Happy birthday, spiffikins!

Congrats for surviving a round number of years on Earth!

June 6th, 2015

Rockets again

I dismissed the previous occurrence as a one-off. The excuse there was that one faction of the Islamic Jihad was not happy about the newly appointed regional commander, so they fired a rocket at Ashdod.

There have been several additional rockets over the weekend now. The first batch was claimed by ISIS. That is, the Gaza ISIS supporters. It's not entirely clear whether they really have a connection to the central organization. Anyway, it seems that rogue groups in Gaza found a trick: if they don't like something the Hamas does - in this case imprisoning their members - they fire rockets at Israel. Israel holds the Hamas responsible for everything going on in Gaza, so Israel retaliates against the Hamas. Mission accomplished.

This is the kind of game I wish we weren't playing in. Because basically, the victims are, again, the people dwelling around there. And sorry, but I do mean the people on our side, who have to run over to shelter within a few seconds of the sounding of the alarm.

I'm sure eventually we'll need to do something to prevent those "rogue groups" from taking this line of operation, and I'm pretty sure that that something is not going to be sending them flowers. Net cynics have already started passing memes around such as:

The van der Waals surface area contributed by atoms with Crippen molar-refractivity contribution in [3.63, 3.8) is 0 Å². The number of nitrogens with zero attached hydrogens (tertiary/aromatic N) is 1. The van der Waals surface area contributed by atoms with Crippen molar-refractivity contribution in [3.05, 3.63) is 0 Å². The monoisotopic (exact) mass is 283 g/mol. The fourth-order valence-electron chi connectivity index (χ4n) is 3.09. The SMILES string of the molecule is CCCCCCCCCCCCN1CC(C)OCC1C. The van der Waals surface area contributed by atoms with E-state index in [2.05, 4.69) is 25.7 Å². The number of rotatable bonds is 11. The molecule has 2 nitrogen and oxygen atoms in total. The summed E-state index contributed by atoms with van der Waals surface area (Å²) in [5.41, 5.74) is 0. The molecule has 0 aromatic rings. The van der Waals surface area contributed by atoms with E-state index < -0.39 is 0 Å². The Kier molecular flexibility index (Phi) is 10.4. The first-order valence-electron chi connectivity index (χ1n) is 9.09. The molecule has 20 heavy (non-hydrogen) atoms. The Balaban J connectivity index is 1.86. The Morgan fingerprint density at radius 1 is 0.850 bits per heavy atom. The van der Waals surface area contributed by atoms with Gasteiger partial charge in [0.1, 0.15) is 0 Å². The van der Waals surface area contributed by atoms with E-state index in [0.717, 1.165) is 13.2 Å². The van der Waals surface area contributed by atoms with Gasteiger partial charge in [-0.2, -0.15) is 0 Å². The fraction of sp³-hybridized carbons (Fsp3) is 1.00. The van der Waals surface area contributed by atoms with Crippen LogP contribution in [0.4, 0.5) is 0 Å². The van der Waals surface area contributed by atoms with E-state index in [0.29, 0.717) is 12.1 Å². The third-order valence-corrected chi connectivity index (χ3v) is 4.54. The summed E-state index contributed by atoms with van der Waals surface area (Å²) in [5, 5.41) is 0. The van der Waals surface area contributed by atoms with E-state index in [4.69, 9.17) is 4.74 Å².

Heat? - check
Mosquitoes? - check
Gay pride month? - check
Rockets? - check
It's officially summer!

May 26th, 2015

Here we go again.

...and it's not even summer yet.

Rocket from Gaza lands in an open area in Gan Yavneh.

October 14th, 2014

Haaaapy Birthdaaaaay!

...to saminz

All the best!

(I'm sure your taste in books is better than the lady on the cake)

August 26th, 2014


This time it's supposed to be a long term one. Well, long term in Middle East terms, which is one month.

The terms of the ceasefire are more or less a tie. The Hamas demands of a seaport and airport and Israel's demand of demilitarization of Gaza will both be discussed starting a month from now. The current terms are:
  1. Opening of the border passes. This includes the Rafah pass which has nothing to do with Israel. The Egyptians agreed to open it, provided that control on the other side is in the hands of the Palestinian Authority and not Hamas. The border passes on the Israeli side were open anyway, with hundreds of trucks going through every day with humanitarian supplies. The agreement adds that building materials will also be allowed under strict Israeli supervision that makes sure they are not used for tunnels. But how this will be done is not clear.

  2. Extending the fishing zone to 6 nautical miles.